Cacao beans with an identity!
Our pure origin chocolates, all 75% cacao!
Most of our chocolates are handmade using cacao beans from Philippines or Congo. But we also use other "pure origin" cacao beans to produce some our chocolate bars.
Our "pure origin" chocolates are very high quality chocolates made with selected beans from strictly controlled origins. At The Belgian Chocolate Makers, we have chosen these different cocoa beans with our importer, Silva Cacao, to produce eight chocolate bars with a completely different taste, but all with 75% of cacao inside.
By producing these eight different chocolate bars with all 75% of cacao inside, our clients discover that the percent of cacao is not the only essential key when you speak about chocolate. There are various aspects - especially the origin and the fermentation of the beans - that you need to take into account when you produce belgian chocolate, not just the cocoa percent.
Tanzania: Udzungwa 75%
Centrally fermented "Trinitario" beans. Round profile with some acidity (some red fruit notes and surprising floral notes of violet and red fruit) balanced by a dry, nutty vegetal note. These beans are produced by more than 700 farmers who generally own less than 2 hectares of land. Thanks to the crucial improvement of post-harvest techniques, these families can now benefit from higher prices for quality and organic certification. More than 4,000 farmers are currently being trained in good agricultural practices to help them improve the quality of their cocoa.
St Vincent and the Grenadines: Kalinago 75%
Centrally fermented "Trinitario" beans. Bright citrus acidity with notes of passion fruit and floral honey, followed by tones of bread, cashew nuts, finishing with a light touch of saffron. When cocoa production declined (bananas became the main agricultural export in the 1970s), a committed Vincentian couple took over a foreign investment in cocoa and founded the St Vincent Cocoa Company. About 100 small local farmers supply their beans grown on farms of less than 2 hectares. Cocoa is grown alongside short-cycle crops such as bananas, ginger and other local roots.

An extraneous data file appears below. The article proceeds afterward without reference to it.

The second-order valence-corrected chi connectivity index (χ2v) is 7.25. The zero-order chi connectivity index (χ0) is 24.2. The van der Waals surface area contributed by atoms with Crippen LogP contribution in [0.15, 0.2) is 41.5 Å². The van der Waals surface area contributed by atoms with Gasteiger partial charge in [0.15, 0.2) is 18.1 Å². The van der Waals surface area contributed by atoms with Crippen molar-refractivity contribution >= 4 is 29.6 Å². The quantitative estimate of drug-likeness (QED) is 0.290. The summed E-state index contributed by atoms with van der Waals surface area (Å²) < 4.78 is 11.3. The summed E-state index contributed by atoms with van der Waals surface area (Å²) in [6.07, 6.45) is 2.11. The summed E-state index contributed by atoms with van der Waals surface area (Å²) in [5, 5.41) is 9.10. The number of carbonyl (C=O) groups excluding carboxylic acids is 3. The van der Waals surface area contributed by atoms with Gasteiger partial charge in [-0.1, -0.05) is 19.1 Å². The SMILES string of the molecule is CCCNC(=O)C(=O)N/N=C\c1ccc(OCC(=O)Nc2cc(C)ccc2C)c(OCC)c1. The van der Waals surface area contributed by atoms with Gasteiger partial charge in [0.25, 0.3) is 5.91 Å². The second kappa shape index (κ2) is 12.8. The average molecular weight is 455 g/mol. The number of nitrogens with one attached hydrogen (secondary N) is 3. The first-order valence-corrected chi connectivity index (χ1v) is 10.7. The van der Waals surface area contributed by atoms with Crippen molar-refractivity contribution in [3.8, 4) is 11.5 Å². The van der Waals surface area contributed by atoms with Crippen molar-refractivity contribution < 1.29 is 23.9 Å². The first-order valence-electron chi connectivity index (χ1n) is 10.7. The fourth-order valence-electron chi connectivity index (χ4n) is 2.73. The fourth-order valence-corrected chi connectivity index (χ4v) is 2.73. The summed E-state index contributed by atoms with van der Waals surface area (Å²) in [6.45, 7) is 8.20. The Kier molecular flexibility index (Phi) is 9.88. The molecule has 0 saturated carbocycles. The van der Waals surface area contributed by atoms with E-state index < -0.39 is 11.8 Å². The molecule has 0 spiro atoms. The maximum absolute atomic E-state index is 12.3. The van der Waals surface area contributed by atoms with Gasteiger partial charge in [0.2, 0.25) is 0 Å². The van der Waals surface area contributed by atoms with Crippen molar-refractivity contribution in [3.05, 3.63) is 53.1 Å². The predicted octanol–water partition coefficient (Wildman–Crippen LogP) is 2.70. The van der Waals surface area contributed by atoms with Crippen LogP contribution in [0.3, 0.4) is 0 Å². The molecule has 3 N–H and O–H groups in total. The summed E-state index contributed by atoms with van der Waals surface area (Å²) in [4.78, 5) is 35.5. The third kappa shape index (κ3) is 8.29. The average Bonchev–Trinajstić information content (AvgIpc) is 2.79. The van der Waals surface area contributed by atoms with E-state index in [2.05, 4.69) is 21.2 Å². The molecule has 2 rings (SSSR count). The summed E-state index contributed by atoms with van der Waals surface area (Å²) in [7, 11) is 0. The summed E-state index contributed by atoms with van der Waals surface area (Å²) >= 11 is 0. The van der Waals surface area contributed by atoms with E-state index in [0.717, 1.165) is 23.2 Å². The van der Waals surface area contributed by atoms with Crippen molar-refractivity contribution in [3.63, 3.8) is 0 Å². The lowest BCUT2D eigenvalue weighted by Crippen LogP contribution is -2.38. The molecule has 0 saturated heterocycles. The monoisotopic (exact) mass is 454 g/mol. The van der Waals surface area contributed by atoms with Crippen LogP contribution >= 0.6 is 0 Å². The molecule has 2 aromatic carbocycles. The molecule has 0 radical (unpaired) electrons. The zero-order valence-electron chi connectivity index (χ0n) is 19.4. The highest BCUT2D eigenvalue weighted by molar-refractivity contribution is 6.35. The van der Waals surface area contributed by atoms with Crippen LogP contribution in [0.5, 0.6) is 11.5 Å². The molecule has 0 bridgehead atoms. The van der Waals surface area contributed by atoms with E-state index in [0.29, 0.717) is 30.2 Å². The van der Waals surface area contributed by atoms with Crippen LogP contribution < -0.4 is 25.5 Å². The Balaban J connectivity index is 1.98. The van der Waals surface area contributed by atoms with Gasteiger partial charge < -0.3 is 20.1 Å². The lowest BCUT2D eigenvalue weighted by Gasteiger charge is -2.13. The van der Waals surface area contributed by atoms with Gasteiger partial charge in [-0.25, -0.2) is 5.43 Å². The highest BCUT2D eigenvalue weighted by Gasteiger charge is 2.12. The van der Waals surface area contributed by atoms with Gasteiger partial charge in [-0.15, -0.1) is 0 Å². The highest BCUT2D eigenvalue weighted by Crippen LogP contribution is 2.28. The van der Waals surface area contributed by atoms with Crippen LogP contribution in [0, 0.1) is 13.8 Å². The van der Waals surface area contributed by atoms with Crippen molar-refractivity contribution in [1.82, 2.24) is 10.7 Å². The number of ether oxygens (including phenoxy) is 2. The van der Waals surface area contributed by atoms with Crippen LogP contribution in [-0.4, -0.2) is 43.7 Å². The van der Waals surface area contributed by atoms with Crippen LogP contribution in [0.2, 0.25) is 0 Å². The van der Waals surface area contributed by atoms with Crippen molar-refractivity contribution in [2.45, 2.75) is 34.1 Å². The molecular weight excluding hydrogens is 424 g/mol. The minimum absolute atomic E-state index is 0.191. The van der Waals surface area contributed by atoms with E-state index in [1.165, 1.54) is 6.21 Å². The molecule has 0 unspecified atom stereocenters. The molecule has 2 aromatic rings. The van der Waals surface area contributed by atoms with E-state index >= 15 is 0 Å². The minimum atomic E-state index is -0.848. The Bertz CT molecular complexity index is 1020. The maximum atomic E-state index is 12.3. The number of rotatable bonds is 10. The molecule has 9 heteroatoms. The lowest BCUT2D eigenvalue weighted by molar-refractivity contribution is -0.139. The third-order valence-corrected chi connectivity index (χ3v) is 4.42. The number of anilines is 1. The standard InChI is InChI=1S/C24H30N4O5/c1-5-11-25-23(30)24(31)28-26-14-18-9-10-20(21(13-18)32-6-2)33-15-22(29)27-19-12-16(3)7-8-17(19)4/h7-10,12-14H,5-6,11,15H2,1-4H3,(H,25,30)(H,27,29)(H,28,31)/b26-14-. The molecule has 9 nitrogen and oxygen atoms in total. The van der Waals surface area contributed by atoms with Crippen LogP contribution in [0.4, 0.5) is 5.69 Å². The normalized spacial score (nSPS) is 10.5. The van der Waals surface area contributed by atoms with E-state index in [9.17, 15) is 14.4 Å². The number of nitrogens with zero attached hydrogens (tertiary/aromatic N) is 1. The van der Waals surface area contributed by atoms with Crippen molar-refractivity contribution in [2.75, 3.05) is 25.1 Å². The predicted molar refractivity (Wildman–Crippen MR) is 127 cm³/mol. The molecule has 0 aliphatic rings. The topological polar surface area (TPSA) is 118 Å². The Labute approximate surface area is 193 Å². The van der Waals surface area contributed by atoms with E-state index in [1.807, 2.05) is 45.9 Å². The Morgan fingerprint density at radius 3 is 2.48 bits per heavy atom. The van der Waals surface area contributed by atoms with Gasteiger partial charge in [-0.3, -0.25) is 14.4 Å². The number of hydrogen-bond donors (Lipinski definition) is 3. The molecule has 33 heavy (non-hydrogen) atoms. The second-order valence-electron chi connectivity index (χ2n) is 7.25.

Madagascar: Mava Ottange 75%
Mainly from the "Trinitario" varieties, this cocoa has a complex aromatic profile with a soft acidity, mixed with an elegant bouquet of red fruits, honey, roasted notes of nuts and coffee. The notes of light tobacco and the fresh mint finish give it the title of "cocoa of excellence", placing it among the fifty best cocoas in the world.
Two Malagasy families bought the dilapidated government-owned Mava plantation in 2015 with the aim of producing fine-flavoured cocoa, with the goal of making the best chocolate ever from these home-grown beans. Getting a job at Mava Ottange is highly desirable as workers earn a good salary, have transport facilities, health insurance and many other benefits in kind. This sustainable plantation is actively involved in the reforestation of the island, which has lost 40% of its forests in the last 60 years.
Guatemala: Coban 75%
Criollo and Trinitario varieties, central fermentation. Soft and sweet profile, with medium acidity, offering notes of toasted hazelnut, caramel, melon, yellow fruits and critical notes of grapefruit. Finca Pasa Crocodillo is a corridor of cocoa forest between the Laguna Lachua National Park and a neighbouring forest area. It used to be a pasture. A natural carbon reserve was created after 4 years of work. Wild animals, such as jaguars, have since reappeared there. The farm employs local workers and gives them access to social security.